An aerial survey of remote Kimberley reefs, Talbot Bay, WA, was undertaken in September 2010. Research was coordinated by WAMSI and the flight was undertaken by Airborne Research Australia.

To view the resulting video, please click: http://www.vimeo.com/19011651

Aerial survey of remote Kimberley reefs, Talbot Bay, WA

An aerial survey of remote Kimberley reefs, Talbot Bay, WA, was undertaken in September 2010. Research was coordinated by WAMSI and the flight was undertaken by Airborne Research Australia.

To view the resulting video, please click: http://www.vimeo.com/19011651

Kimberley research high priority

Independent scientific studies in the beautiful and remote Kimberley marine region have been identified as a priority by the Western Australian Marine Science Institution’s Board.

The Kimberley is a region of intense natural beauty where few formal, long-term marine baseline studies have been instigated.

The first indications of the latest exploratory research are predicting that there will be many hundreds of new marine species discovered from the shallow waters of the continental shelf out to the deep ocean. Initial information has shown that some reefs have new sponge and coral species on them.

A long remote coast, three thousand islands at low tide, thousands of reefs and sponge gardens, numerous atolls and sweeping mangroves distinguish the region. Most have not been seen, recorded, catalogued or analysed by scientists.

Massive 11-metre tides driven by the elliptical pull of the moon occur in the Kimberley.

All of this has historically been largely hidden from public view and general awareness.

The Kimberley has been out of sight and out of mind for most people but its proposed new whale sanctuary and other iconic features are now attracting the attention of the world.

“We hope that the future of the Western Australian Marine Science Institution’s (WAMSI’s) research will be largely concentrated in the Kimberley-Browse marine region,” Dr Steve Blake, WAMSI’s Chief Executive Officer, said.

“Sadly, we know more about the surface of Mars than we know about the Kimberley underwater world.”

WAMSI, through its 15 partners, has 250 scientists working on 87 research projects along the 13,500-kilometre WA coastline. Most of the work to date has been between Exmouth and Rockingham.

Topics which will be of great human benefit – biotechnology, identifying new marine species, sustainable fisheries, biodiversity, coral ecology and the effects of climate change – are being studied.

A focus on the offshore Kimberley region has been promoted by WAMSI since 2008 when it released an open report calling for more research in the Kimberley. A turning of the tide: science for decisions in the Kimberley-Browse marine region was written by Professor Mike Wood and Dr Des Mills and presented to the State Government by WAMSI.

“It’s rare for leaders to face decisions about the future as complex as those involving the cultural, environmental, economic and social values in this region,” Dr Peter Rogers, Chairman of the WAMSI Board, said.

“Scientific information should be the lifeblood of one of the last great wild and rugged marine region on earth – a region where natural gas processing, tourism, fishing, infrastructure and port developments will need to co-exist.

“The absence of independent regional marine and coastal research could ultimately be to the detriment of the environmental, economic, social and cultural values of the region.

“It will be most marked in the Kimberley-Browse marine region which historically has very limited fundamental marine biodiversity and other baseline data.”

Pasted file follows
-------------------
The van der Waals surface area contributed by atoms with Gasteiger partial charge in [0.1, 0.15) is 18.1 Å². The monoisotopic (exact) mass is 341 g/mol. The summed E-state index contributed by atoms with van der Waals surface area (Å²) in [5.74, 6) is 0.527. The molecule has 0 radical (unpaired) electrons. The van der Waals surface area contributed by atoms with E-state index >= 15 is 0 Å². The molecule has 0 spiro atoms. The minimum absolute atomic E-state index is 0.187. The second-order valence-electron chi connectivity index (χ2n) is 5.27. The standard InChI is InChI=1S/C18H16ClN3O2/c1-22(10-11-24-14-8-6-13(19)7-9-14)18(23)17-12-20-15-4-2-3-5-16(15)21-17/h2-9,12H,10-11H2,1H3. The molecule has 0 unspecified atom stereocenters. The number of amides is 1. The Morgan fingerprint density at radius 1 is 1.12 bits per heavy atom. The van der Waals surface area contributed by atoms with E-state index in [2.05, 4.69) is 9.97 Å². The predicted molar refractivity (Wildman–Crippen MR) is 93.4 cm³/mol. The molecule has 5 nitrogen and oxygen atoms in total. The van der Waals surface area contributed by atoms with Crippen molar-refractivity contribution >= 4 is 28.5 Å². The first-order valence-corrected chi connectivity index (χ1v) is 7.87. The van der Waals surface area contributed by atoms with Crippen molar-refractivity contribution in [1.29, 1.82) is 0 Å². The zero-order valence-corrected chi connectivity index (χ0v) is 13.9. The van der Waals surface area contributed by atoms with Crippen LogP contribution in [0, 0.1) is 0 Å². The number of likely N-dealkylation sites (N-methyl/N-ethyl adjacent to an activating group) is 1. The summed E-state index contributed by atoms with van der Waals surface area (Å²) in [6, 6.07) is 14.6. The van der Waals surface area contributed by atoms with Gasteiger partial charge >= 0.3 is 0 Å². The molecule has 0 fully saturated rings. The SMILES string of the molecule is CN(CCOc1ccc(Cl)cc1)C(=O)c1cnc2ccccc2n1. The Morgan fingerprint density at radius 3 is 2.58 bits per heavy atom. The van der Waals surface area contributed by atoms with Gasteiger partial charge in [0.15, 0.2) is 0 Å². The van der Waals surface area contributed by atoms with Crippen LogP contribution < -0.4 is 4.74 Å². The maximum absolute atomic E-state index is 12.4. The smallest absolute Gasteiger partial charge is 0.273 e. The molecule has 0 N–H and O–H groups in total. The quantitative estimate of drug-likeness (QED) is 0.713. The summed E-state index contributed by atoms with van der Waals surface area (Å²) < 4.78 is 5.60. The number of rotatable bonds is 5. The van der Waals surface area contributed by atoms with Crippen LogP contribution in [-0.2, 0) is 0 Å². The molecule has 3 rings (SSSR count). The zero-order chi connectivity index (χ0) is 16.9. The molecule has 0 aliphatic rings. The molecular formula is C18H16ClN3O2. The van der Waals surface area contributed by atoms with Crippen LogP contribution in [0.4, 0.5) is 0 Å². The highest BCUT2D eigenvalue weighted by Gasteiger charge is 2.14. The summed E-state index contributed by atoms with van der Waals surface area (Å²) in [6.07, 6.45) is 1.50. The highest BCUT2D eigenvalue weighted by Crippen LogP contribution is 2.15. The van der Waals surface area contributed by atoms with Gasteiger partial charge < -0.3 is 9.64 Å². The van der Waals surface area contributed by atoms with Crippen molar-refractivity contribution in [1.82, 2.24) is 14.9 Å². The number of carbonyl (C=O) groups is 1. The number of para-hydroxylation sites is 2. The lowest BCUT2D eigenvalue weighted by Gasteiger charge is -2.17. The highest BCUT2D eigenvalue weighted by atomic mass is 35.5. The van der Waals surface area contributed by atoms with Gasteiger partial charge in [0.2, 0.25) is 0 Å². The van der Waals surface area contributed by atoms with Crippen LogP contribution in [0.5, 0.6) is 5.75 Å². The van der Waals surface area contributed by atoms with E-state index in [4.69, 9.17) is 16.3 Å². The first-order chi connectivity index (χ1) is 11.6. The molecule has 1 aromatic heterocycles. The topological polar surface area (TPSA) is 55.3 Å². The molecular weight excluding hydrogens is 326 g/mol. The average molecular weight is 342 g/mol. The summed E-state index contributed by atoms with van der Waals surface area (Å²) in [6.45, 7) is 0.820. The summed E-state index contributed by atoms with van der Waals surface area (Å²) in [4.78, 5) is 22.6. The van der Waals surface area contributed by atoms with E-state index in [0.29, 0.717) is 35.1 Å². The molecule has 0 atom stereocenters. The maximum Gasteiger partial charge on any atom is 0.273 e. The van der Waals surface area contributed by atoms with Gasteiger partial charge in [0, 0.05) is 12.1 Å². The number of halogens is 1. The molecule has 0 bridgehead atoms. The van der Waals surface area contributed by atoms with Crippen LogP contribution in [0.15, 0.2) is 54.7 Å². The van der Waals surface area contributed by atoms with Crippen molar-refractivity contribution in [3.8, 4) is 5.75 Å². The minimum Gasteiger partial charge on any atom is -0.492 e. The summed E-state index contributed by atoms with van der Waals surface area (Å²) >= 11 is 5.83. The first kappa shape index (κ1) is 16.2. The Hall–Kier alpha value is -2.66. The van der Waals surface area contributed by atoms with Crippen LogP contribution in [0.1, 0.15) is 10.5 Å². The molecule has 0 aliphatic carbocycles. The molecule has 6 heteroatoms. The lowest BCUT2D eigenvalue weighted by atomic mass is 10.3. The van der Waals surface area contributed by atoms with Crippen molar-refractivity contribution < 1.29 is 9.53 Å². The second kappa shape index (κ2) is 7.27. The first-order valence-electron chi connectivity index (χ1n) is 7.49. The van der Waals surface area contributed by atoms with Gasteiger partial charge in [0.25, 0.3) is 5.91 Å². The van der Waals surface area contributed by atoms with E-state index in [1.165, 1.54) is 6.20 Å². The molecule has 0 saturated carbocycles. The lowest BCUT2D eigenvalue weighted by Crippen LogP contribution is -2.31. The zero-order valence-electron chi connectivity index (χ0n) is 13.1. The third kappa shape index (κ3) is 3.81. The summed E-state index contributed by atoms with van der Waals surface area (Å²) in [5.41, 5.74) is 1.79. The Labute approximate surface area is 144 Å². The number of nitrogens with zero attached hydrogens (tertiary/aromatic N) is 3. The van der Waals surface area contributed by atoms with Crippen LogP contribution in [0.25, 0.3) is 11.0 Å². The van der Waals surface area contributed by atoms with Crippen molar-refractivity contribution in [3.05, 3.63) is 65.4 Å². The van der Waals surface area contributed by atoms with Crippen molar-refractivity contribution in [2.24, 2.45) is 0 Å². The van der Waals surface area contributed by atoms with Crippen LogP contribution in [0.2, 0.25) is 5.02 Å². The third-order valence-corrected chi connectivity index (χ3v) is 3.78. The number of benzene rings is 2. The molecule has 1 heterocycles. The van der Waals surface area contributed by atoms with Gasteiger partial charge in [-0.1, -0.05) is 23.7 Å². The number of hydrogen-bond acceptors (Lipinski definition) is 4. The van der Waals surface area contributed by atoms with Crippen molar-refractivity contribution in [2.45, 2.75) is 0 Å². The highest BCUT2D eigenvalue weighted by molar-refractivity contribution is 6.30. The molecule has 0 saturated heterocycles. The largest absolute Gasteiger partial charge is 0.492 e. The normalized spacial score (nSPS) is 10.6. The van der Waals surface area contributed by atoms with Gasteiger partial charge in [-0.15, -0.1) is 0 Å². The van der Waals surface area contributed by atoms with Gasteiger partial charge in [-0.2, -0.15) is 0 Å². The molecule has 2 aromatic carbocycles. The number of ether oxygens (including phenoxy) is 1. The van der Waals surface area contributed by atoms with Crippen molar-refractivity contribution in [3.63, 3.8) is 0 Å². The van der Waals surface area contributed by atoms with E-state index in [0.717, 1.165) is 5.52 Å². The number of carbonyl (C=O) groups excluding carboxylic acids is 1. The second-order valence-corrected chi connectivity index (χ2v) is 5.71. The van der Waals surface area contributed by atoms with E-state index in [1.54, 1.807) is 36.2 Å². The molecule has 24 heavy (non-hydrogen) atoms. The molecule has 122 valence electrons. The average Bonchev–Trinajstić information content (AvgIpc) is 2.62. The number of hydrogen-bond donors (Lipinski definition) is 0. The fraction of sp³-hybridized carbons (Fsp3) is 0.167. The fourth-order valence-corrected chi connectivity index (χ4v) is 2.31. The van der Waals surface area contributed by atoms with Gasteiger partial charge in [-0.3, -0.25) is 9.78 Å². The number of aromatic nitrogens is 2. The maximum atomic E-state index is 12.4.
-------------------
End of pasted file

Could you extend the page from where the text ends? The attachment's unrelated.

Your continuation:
He said WAMSI – which began in 2006 – had put in a Major Research Institutes funding application to the State Government for the second stage of WAMSI.  Another research organisation linked to WAMSI, the Integrated Marine Observing System, had also put in a funding application and, if successful, would use the funds for ocean monitoring using state-of-the-art instruments in the Kimberley offshore region.

“Results from WAMSI’s work in the past four years are already being used by decision makers tackling the questions of coastal developments, industry requirements, fishing, Indigenous heritage and conservation,” he said.

“It will hopefully augur well for the proposed next stage of research in the Kimberley offshore region.

“We’ve accomplished much more than a single agency could ever do alone by providing holistic results from research teams based in universities, government agencies and private industry. I think that that’s something which the community can be proud of.”

WAMSI’s partners are the WA Department of Environment and Conservation, the WA Department of Fisheries, the WA Department of Industry and Resources, The University of WA, Murdoch University, Edith Cowan University, Curtin University of Technology, the Chemistry Centre, the WA Global Ocean Observing System and the WA Museum. Federal partners include CSIRO’s Wealth from Oceans Flagship, the Australian Institute of Marine Science, the Bureau of Meteorology, and foundation industry partners are Woodside Energy Limited and BHP Billiton Petroleum.

 

The Western Australian Marine Science Institution (WAMSI) showed a small documentary, Under Kimberley Waters, to the Kimberley Society’s September meeting.

Chairman of the WAMSI Board, Dr Peter Rogers, gave a presentation about the work of WAMSI and what it hoped to achieve in future research.

Kimberley Marine Research Program Strategy Released

The Kimberley Marine Research Program Strategy has recently been released by the WAMSI Board as a mechanism to inform the development of a Kimberley Marine Research Program Science Plan, as a result of the recent announcement by State Government within the Kimberley Science and Conservation Strategy. The contact for the science plan development is the acting Node Leader, Dr Chris Simpson, from the DEC Marine Science Division.

Attached files: 

PDF iconKimberley Marine Research Program Strategy.pdf